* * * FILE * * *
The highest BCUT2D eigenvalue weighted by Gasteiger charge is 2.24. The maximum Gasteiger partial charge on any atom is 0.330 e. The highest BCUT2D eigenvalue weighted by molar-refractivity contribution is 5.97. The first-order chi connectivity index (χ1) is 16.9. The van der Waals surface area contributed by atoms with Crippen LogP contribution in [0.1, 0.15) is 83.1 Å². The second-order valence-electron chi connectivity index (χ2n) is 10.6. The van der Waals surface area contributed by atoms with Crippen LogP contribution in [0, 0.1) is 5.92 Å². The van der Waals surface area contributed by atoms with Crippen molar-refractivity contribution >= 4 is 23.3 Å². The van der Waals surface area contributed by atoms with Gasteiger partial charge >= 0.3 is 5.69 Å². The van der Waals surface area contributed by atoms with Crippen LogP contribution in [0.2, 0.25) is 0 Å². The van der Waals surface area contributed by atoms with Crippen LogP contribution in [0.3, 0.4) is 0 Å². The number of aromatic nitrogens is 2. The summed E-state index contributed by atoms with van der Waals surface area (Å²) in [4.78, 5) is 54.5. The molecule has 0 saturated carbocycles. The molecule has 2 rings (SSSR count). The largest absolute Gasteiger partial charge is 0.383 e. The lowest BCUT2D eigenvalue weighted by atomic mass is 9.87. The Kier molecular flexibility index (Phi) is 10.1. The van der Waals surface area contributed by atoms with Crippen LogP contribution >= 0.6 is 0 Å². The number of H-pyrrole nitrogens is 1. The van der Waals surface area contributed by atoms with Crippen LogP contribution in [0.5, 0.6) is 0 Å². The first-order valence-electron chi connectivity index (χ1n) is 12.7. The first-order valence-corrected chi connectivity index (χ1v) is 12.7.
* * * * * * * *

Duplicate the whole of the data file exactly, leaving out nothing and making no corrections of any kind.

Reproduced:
The highest BCUT2D eigenvalue weighted by Gasteiger charge is 2.24. The maximum Gasteiger partial charge on any atom is 0.330 e. The highest BCUT2D eigenvalue weighted by molar-refractivity contribution is 5.97. The first-order chi connectivity index (χ1) is 16.9. The van der Waals surface area contributed by atoms with Crippen LogP contribution in [0.1, 0.15) is 83.1 Å². The second-order valence-electron chi connectivity index (χ2n) is 10.6. The van der Waals surface area contributed by atoms with Crippen LogP contribution in [0, 0.1) is 5.92 Å². The van der Waals surface area contributed by atoms with Crippen molar-refractivity contribution >= 4 is 23.3 Å². The van der Waals surface area contributed by atoms with Gasteiger partial charge >= 0.3 is 5.69 Å². The van der Waals surface area contributed by atoms with Crippen LogP contribution in [0.2, 0.25) is 0 Å². The van der Waals surface area contributed by atoms with Crippen LogP contribution in [0.3, 0.4) is 0 Å². The number of aromatic nitrogens is 2. The summed E-state index contributed by atoms with van der Waals surface area (Å²) in [4.78, 5) is 54.5. The molecule has 0 saturated carbocycles. The molecule has 2 rings (SSSR count). The largest absolute Gasteiger partial charge is 0.383 e. The lowest BCUT2D eigenvalue weighted by atomic mass is 9.87. The Kier molecular flexibility index (Phi) is 10.1. The van der Waals surface area contributed by atoms with Crippen LogP contribution >= 0.6 is 0 Å². The number of H-pyrrole nitrogens is 1. The van der Waals surface area contributed by atoms with Crippen LogP contribution in [0.5, 0.6) is 0 Å². The first-order valence-electron chi connectivity index (χ1n) is 12.7. The first-order valence-corrected chi connectivity index (χ1v) is 12.7.